The Moodle 1.9 for Second Language Acquisition, is outdated by now and many of the tools will have been superseded by Poodll and other Moodle 2.x tools. Jeff Standford gives a wealth of activities! This demo site link also includes reviews by Miguel Guhlin, Mary Cooch, Janet Abruzzo, Mantex and Don Hinkleman. Don's summary of the book here is good. I think this book is a VERY GOOD news! If we can learn so much about teaching and learning English using Moodle 1.9., then what more from Moodle 3.x now that we're in 2016! Wish Jeff could update the book for 2016.
Here's another review web-page of the same book with several write-ups. If I had the book, I would look at the tools and say, "Aha! The Moodle plugin repository now has this other tool..." or "Hmm.. Justin's written this language plugin which can achieve the same, if not a better, result". So it's also a bit of Moodle history is it not? A reminder to us just how far Moodle has come.
I also watched (more like skimmed through it at office today) Carl Blyth's (Columbia University) video on "Languaculture: From language-and-culture to language-as-culture" It's very deep. Worth downloading as an offline video.
The Tele-collaboration Caltura is mentioned at this section of the video: 29:50 to 34:46.
He showed word clouds, lexical and grammatical patterns. I think I've identified the cultura link that he refers to in his slide, which is here. So American individualism is a person's identity and uniqueness, whilst French individualisme is egoism?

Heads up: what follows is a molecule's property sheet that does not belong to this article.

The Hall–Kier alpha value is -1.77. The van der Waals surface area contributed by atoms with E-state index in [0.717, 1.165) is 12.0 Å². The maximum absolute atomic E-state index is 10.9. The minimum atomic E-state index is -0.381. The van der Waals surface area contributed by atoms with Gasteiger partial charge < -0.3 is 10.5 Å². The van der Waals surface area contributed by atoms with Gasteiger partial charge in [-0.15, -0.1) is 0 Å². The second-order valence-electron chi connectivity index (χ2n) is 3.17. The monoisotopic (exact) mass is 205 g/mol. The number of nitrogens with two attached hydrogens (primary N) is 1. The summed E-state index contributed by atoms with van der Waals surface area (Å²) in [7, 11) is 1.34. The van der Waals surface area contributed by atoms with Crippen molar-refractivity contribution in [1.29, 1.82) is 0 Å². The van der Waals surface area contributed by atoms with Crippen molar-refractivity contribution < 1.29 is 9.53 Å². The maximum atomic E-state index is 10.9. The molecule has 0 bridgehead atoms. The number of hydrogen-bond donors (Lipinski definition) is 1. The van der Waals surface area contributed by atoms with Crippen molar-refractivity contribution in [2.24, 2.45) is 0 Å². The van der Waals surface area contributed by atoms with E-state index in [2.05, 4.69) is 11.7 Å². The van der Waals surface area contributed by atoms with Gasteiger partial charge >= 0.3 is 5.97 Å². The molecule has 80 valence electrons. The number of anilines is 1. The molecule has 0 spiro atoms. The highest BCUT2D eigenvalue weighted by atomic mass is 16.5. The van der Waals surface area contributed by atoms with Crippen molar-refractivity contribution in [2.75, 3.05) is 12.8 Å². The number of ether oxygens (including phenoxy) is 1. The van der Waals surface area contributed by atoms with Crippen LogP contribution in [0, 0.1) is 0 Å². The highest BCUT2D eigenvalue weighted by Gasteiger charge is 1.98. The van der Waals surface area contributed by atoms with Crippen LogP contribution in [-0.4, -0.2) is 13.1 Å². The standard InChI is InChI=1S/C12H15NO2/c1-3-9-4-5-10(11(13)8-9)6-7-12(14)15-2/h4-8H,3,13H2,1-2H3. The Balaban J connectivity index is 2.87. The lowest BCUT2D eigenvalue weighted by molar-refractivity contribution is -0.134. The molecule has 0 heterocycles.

Question: who creates the English list of words ("Individualism" - left column) and the French list of words ("Individualisme" - right vertical column)? Who creates the webpage for "individualisme"?
Anyone seen Bon Cop Good Cop (2006)? I sounds like a good film to watch for the English-French riposte, and I am sure many of the cultural wit, sarcasm and in-jokes will fly over my head since I'm not from Canada. So the subtitles will help. Still, it is an apt movie to illustrate Carl Blyth's point about cross-cultural language learning.
Thanks for your sharing. I tried https://padlet.com and I like it very much. Like a virtual whiteboard that can be easily shared. The logo with the words "It's all sunshine and rainbows from here" made me laugh.
I took me a while to understand what Quizlet is about. The help section was very useful.